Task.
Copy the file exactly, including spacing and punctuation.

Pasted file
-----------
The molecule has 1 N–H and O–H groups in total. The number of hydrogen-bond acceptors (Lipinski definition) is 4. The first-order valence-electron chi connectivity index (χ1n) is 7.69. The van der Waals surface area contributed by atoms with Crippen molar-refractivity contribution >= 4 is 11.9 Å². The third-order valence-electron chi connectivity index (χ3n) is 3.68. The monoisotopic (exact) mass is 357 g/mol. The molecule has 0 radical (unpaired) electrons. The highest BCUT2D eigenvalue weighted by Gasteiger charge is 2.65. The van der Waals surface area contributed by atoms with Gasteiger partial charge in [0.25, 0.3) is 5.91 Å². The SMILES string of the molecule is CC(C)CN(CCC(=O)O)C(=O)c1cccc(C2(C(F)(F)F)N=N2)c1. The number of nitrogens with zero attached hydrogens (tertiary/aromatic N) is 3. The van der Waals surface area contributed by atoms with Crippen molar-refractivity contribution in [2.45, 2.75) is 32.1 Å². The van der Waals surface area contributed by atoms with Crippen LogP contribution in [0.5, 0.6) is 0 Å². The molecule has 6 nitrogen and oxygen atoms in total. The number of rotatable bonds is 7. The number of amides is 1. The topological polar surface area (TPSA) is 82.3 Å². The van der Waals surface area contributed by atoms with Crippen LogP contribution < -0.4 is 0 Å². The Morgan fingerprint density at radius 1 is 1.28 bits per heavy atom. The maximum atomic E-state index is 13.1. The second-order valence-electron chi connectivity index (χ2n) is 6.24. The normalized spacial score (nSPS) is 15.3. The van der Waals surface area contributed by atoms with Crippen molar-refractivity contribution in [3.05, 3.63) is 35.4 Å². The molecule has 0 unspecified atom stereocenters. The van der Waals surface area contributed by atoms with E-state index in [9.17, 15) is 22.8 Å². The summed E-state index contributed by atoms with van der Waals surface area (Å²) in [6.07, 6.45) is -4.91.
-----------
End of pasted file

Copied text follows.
The molecule has 1 N–H and O–H groups in total. The number of hydrogen-bond acceptors (Lipinski definition) is 4. The first-order valence-electron chi connectivity index (χ1n) is 7.69. The van der Waals surface area contributed by atoms with Crippen molar-refractivity contribution >= 4 is 11.9 Å². The third-order valence-electron chi connectivity index (χ3n) is 3.68. The monoisotopic (exact) mass is 357 g/mol. The molecule has 0 radical (unpaired) electrons. The highest BCUT2D eigenvalue weighted by Gasteiger charge is 2.65. The van der Waals surface area contributed by atoms with Gasteiger partial charge in [0.25, 0.3) is 5.91 Å². The SMILES string of the molecule is CC(C)CN(CCC(=O)O)C(=O)c1cccc(C2(C(F)(F)F)N=N2)c1. The number of nitrogens with zero attached hydrogens (tertiary/aromatic N) is 3. The van der Waals surface area contributed by atoms with Crippen molar-refractivity contribution in [2.45, 2.75) is 32.1 Å². The van der Waals surface area contributed by atoms with Crippen LogP contribution in [0.5, 0.6) is 0 Å². The molecule has 6 nitrogen and oxygen atoms in total. The number of rotatable bonds is 7. The number of amides is 1. The topological polar surface area (TPSA) is 82.3 Å². The van der Waals surface area contributed by atoms with Crippen LogP contribution < -0.4 is 0 Å². The Morgan fingerprint density at radius 1 is 1.28 bits per heavy atom. The maximum atomic E-state index is 13.1. The second-order valence-electron chi connectivity index (χ2n) is 6.24. The normalized spacial score (nSPS) is 15.3. The van der Waals surface area contributed by atoms with Crippen molar-refractivity contribution in [3.05, 3.63) is 35.4 Å². The molecule has 0 unspecified atom stereocenters. The van der Waals surface area contributed by atoms with E-state index in [9.17, 15) is 22.8 Å². The summed E-state index contributed by atoms with van der Waals surface area (Å²) in [6.07, 6.45) is -4.91.